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Man of the moment: Douglas Carswell, UKIP's first elected MP, won a crushing by-election victory against his old party, the Tories (photo: Carl Court/Getty Images)

Autumn has not been a good time for the European Union. In Britain, a by-election win in Clacton gave UKIP an MP and rammed home to Brussels the unwelcome message that the electorate may want to exercise the break clause. Meanwhile, across the Channel, France and Germany, the EU's lynchpins, face dismal economic forecasts. The upshot there may be that Berlin and Paris now face the same question that haunts London: where should power lie?

Indeed, not only was there UKIP's victory in Clacton, where Douglas Carswell, who had defected from the Conservatives, his party for over 20 years, won 60 per cent of the vote to the Conservative's 25. Two hundred miles to the north-west, Labour almost lost its safe Heywood and Middleton seat to UKIP. It now seems that UKIP's victory in last May's European elections was not the flash in the pan or "protest" vote many assumed it to be. Something is happening in British politics, something today's leaders may not understand. As Carswell told the Clacton people in his victory speech, he resigned and stood for re-election because "I answer first, foremost and last to you. You are my boss. I will not let you down." 

The MP British voters elect represents them, deliberates in Parliament on policy and as a member of that forum holds the government of the day to account, protecting the liberty of men and women. This in practice means the freedom to live their lives under the law, to work and prosper and to turn their MP (and government) out for failing. Britain's way of life is guaranteed by this accountability, the leitmotif of British democracy: accountability of government to parliament, and of MPs to the voters. That accountability and the responsibility which it implies was nurtured by the great 20th-century political leaders, Baldwin and Churchill, who believed it imperative for the new age of mass democracy. However it has been eroded by EU rule and undermined by "PR" politics, which first dominated under Tony Blair. MPs are required to answer, not to their constituents, but to their party managers for whom the image the party should convey matters more than the reality of voters' views; the government benches are swamped by the payroll (or automatic "yes") vote, and the main parties whip MPs mercilessly to support the official line. However, for Westminster at least, the voters retain the last word: they can refuse their vote or turn out their politician at election time. But over the unelected lawmakers of Brussels they are powerless.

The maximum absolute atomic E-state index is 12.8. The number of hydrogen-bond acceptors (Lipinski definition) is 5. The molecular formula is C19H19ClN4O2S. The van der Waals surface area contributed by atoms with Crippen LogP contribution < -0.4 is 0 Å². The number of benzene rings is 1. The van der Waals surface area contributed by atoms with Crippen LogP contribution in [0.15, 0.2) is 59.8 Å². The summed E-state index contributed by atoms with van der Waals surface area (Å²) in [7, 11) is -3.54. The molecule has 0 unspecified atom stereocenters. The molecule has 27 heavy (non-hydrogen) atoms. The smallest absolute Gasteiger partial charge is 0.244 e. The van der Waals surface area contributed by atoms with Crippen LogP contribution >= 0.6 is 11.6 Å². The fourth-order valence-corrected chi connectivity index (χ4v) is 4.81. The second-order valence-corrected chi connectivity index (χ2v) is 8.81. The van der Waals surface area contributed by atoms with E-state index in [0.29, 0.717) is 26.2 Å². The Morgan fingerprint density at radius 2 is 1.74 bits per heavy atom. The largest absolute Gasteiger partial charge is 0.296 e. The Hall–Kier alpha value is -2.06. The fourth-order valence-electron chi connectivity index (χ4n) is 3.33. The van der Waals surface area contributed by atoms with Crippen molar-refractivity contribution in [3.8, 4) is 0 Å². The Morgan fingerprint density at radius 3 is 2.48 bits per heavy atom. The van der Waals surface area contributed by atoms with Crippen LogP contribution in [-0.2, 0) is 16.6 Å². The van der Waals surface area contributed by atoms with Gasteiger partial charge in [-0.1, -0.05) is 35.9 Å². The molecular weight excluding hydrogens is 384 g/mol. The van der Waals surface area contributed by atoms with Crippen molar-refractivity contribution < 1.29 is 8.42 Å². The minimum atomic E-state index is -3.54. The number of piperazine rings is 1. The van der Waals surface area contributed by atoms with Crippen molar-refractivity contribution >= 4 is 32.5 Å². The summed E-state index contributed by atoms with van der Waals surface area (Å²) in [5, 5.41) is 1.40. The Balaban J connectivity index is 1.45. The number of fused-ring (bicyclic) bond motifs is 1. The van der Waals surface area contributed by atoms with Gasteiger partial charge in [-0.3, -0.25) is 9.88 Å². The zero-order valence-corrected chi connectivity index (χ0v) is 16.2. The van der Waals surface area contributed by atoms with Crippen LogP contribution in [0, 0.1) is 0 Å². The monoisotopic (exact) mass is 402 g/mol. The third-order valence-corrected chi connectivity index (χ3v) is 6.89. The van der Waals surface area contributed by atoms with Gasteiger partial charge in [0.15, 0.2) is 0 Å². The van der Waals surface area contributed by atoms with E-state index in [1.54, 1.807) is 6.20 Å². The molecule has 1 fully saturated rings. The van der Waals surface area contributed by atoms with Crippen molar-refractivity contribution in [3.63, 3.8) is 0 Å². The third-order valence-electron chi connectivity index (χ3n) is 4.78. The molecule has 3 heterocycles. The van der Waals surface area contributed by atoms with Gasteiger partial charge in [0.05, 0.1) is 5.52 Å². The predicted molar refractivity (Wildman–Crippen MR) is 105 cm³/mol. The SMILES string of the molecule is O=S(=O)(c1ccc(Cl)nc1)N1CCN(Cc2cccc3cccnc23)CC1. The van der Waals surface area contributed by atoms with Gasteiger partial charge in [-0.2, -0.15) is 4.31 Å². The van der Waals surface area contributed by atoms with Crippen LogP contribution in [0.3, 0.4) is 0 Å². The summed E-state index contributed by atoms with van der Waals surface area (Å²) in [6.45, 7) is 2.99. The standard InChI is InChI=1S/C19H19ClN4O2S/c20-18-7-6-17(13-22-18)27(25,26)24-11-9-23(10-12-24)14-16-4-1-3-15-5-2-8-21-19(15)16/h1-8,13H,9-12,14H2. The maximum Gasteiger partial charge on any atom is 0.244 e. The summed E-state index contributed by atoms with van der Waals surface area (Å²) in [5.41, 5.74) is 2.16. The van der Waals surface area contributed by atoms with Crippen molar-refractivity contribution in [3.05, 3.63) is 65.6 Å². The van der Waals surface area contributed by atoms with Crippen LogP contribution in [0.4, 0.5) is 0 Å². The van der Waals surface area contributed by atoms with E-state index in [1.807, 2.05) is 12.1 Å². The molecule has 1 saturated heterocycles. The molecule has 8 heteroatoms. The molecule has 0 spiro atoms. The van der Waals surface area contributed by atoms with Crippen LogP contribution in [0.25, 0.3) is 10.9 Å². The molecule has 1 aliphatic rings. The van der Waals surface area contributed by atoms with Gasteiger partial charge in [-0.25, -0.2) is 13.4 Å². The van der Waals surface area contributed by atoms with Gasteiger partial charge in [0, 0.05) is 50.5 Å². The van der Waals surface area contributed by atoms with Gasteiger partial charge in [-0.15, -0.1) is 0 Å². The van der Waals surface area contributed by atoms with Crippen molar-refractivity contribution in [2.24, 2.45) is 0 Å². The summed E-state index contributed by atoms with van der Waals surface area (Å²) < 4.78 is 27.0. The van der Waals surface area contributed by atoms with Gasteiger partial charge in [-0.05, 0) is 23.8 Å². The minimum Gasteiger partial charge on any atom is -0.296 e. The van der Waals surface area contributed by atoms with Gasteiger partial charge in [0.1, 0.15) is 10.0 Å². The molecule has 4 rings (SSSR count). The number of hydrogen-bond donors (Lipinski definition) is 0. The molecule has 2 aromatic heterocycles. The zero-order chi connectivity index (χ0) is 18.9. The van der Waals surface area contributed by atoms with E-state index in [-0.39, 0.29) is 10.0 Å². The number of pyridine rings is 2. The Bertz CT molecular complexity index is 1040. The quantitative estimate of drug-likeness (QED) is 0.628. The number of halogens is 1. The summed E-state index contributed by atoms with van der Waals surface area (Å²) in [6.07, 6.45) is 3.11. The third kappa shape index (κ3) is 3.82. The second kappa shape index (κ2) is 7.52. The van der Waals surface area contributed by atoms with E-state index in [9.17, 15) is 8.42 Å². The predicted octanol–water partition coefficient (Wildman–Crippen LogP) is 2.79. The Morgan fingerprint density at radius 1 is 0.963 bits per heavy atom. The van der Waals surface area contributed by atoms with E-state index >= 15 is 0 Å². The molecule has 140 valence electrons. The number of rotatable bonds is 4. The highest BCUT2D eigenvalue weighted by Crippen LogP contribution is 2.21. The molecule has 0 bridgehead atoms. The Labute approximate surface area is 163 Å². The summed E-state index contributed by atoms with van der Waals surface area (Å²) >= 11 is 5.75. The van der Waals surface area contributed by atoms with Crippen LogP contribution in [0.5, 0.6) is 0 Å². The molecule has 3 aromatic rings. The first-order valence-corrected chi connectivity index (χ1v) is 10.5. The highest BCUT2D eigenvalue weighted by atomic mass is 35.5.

UKIP's new voters are many and varied. They include London lawyers, Oxbridge academics, business leaders, and a broad cross section of the social and economic mix which makes up Britain's electorate. They also include in especially large numbers the important group left behind by the PR men and their political masters: the C2s, the working — and lower-middle-class voters who gave Margaret Thatcher three victories and her successor John Major a fourth. They remain a strong but forgotten force, neither politicised nor political. For them, the EU spells an end to life as they know it. Those in business see jobs and orders lost to leaner economies as business goes down under the weight of EU rules and compliance costs; employees see their wages undercut by cheaper foreign labour; families are forced to split siblings into different schools because of pressure from newcomers on places. Such voters earn their own way, want no favours from government and have no illusions about the basics of capitalism. They know how hard it is to find and keep a job and prosper in a tough market, and that for this trading nation to survive it needs to work hard, selling its goods to Europe and to the world.

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